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Turner v. BP Exploration & Production, Inc.

United States District Court, E.D. Louisiana

December 18, 2019

WINFRED JAVON TURNER
v.
BP EXPLORATION & PRODUCTION, INC. ET AL.

         SECTION "L" (2)

          ORDER & REASONS

          ELDON E. FALLON, UNITED STATES DISTRICT JUDGE

         Before the Court is Defendants' Motion for Summary Judgment. R. Doc. 18. The motion is unopposed. Having considered the parties' arguments and the relevant law, the Court now rules as follows.

         I. BACKGROUND

         This case arises from Plaintiff Winfred Turner's alleged exposure to harmful substances and chemicals after the Deepwater Horizon oil spill. R. Doc. 1 ¶ 11. Plaintiff alleges that while employed to perform response activities after the spill, he was exposed to “oil, other hydrocarbons, and other substances released from the MC252 Well, Corexit EC9500, Corexit EC9527, and other dispersants and decontaminants.” R. Doc. 1 ¶ 11. Plaintiff contends that exposure to these chemicals legally and proximately caused him to develop numerous medical conditions, including chronic rhinosinusitis, chronic damage to conjunctiva, and chronic contact dermatitis. R. Doc. 1 ¶ 3.

         On October 23, 2018, Plaintiff filed the instant lawsuit against Defendants BP Exploration & Production, Inc. and BP America Production Company pursuant to the Medical Benefits Class Action Settlement (“MSA”) reached in In re Oil Spill by the Oil Rig “Deepwater Horizon” in the Gulf of Mexico, on April 20, 2010, MDL No. 2179. R. Doc. 1 ¶ 1. Plaintiff seeks to recover damages for medical expenses, pain and suffering, mental anguish, scarring and disfigurement, permanent disability, physical impairment, loss of enjoyment of life, other economic losses, increased risk of injury or death, medical expenses, and court costs.[1] R. Doc. 1 ¶ 17.

         Defendants timely answered the complaint, admitting Plaintiff was a cleanup worker but generally denying the other allegations contained therein. R. Doc. 4. Defendants raise a number of affirmative defenses, including failure to state a claim, superseding and intervening causes, preexisting medical conditions, comparative negligence, failure to mitigate damages, and release of claims. R. Doc. 4 at 5-8.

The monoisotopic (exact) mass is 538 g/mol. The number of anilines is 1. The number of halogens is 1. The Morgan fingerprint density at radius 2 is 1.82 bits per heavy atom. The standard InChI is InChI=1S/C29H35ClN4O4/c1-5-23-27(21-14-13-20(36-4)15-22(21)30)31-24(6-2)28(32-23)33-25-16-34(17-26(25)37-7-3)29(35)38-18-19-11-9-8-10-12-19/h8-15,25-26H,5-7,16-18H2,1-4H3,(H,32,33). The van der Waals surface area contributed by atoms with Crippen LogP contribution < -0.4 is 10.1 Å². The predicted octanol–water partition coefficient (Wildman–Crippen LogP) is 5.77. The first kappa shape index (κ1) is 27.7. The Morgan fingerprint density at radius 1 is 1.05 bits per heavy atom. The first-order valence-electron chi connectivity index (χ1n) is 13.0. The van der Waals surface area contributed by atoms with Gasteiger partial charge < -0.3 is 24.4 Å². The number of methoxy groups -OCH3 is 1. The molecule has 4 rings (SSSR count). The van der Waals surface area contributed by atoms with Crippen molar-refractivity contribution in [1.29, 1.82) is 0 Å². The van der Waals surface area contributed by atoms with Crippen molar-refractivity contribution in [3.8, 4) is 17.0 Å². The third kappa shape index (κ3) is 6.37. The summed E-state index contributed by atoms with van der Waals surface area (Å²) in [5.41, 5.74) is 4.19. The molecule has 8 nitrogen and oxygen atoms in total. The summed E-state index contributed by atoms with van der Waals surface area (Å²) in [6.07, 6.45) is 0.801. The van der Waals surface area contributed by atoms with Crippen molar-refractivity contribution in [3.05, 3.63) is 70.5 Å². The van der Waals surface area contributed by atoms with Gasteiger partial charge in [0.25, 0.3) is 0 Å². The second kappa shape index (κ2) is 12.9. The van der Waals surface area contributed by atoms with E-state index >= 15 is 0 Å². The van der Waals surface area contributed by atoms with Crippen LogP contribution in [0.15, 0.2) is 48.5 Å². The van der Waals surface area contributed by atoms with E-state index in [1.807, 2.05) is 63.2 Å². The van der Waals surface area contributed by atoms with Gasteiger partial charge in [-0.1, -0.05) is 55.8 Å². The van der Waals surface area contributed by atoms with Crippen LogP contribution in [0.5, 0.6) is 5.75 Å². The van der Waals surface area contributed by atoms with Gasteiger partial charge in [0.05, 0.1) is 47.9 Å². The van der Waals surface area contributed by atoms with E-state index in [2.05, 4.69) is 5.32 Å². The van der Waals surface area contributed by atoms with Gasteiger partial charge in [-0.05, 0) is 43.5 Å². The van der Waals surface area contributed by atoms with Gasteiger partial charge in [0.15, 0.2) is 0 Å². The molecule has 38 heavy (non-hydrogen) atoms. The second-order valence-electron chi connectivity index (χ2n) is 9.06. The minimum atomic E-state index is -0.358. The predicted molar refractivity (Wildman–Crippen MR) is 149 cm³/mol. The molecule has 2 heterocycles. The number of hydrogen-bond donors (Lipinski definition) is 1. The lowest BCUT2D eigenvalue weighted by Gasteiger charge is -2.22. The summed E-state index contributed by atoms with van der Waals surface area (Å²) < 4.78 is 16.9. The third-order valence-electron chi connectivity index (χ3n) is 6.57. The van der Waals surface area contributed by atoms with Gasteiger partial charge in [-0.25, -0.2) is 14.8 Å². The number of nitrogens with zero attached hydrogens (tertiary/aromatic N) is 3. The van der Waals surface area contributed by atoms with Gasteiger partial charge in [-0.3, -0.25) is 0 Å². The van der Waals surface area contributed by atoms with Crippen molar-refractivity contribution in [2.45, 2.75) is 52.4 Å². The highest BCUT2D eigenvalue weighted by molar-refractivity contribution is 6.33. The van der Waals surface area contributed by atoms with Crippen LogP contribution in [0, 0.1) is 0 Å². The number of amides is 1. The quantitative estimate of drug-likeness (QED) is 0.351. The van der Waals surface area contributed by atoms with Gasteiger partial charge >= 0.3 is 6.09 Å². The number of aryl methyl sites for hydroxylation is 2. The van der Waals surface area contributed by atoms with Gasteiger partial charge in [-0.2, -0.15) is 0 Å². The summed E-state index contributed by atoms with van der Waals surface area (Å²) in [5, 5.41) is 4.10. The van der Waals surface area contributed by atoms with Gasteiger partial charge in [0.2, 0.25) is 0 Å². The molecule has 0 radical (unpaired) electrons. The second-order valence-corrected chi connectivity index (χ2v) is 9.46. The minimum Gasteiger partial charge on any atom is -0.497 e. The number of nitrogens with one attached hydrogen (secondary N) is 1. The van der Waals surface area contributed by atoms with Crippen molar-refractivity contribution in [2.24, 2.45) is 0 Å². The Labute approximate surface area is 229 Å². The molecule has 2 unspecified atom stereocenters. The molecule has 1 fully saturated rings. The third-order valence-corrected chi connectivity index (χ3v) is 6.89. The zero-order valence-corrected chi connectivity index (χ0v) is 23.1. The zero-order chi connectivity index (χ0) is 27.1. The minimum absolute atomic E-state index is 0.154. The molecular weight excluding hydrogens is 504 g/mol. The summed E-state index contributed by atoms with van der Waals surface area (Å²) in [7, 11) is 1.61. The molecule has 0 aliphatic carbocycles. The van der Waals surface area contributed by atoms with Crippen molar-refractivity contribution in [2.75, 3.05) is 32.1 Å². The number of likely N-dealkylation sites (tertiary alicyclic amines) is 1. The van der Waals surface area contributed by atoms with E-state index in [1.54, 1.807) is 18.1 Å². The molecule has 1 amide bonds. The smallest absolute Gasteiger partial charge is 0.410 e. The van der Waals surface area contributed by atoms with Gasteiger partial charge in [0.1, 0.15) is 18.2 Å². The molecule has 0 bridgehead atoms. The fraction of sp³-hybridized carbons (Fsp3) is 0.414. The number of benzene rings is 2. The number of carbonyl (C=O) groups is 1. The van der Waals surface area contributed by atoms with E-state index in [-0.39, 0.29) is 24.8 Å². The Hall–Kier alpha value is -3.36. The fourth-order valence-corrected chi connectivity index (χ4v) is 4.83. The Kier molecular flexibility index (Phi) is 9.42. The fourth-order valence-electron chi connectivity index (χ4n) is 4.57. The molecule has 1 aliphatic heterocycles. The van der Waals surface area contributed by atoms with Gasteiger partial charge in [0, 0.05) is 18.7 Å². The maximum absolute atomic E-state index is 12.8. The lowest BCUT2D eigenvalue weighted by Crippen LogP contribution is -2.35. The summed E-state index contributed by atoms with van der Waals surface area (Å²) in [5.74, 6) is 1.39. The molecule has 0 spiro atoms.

II. PENDING MOTION

         Defendants seek summary judgment of Plaintiff's claims. R. Doc. 18. Defendants argue that summary judgment is appropriate because a Back-End Litigation Option claim, such as this one, requires Plaintiff to demonstrate that his injuries were legally caused by exposure to oil and other spill-related chemicals and substances. R. Doc. 18-1 at 2. Causation, Defendants argue, must be proven with expert testimony. R. Doc. 18-1 at 4. Because Plaintiff failed to identify any expert witnesses or disclose any expert reports by November 20th, the Court's Scheduling Order's deadline for written expert reports, R. Doc. 12, Defendants contend that Plaintiff is unable to prove causation, an essential element of his claim, as a matter of law. R. Doc. 18-1 at 5.

         III. LAW & ANALYSIS

         A. Summary Judgment Standard

         Summary judgment is proper “if the pleadings, depositions, answers to interrogatories, and admissions on file, together with the affidavits, if any, show that there is no genuine issue as to any material fact and that the moving party is entitled to a judgment as a matter of law.” Celotex Corp. v. Catrett, 477 U.S. 317, 322 (1986) (citing Fed.R.Civ.P. 56(c)). “Rule 56(c) mandates the entry of summary judgment, after adequate time for discovery and upon motion, against a party who fails to make a showing sufficient to establish the existence of an element essential to that party's case, and on which the party will bear the burden of proof at trial.” Id. A party moving for summary judgment bears the initial burden of demonstrating the basis for summary judgment and identifying those portions of the record, discovery, and any affidavits supporting the conclusion that there is no genuine issue of material fact. Id. at 323. If the moving party meets that burden, then the nonmoving party must use evidence cognizable under Rule 56 to demonstrate the existence of a genuine issue of material fact. Id. at 324.

         A genuine issue of material fact exists if a reasonable jury could return a verdict for the nonmoving party. See Anderson v. Liberty Lobby, Inc., 477 U.S. 242, 248 (1996). “[U]nsubstantiated assertions, ” “conclusory allegations, ” and merely colorable factual bases are insufficient to defeat a motion for summary judgment. See Hopper v. Frank, 16 F.3d 92, 97 (5th Cir. 1994); Anderson, 477 U.S. at 249-50. In ruling on a summary judgment motion, a court may not resolve credibility issues or weigh evidence. See Int'l Shortstop, Inc. v. Rally's Inc., 939 F.2d 1257, 1263 (5th Cir. 1991). Furthermore, a court must assess the evidence, review the facts and draw any appropriate inferences based on the evidence in the light most favorable to the party opposing summary judgment. See Daniels v. City of Arlington, 246 F.3d 500, 502 (5th Cir. 2001); Reid v. State Farm Mut. Auto. Ins. Co., 784 F.2d 577, 578 (5th Cir. 1986).

         B. ...


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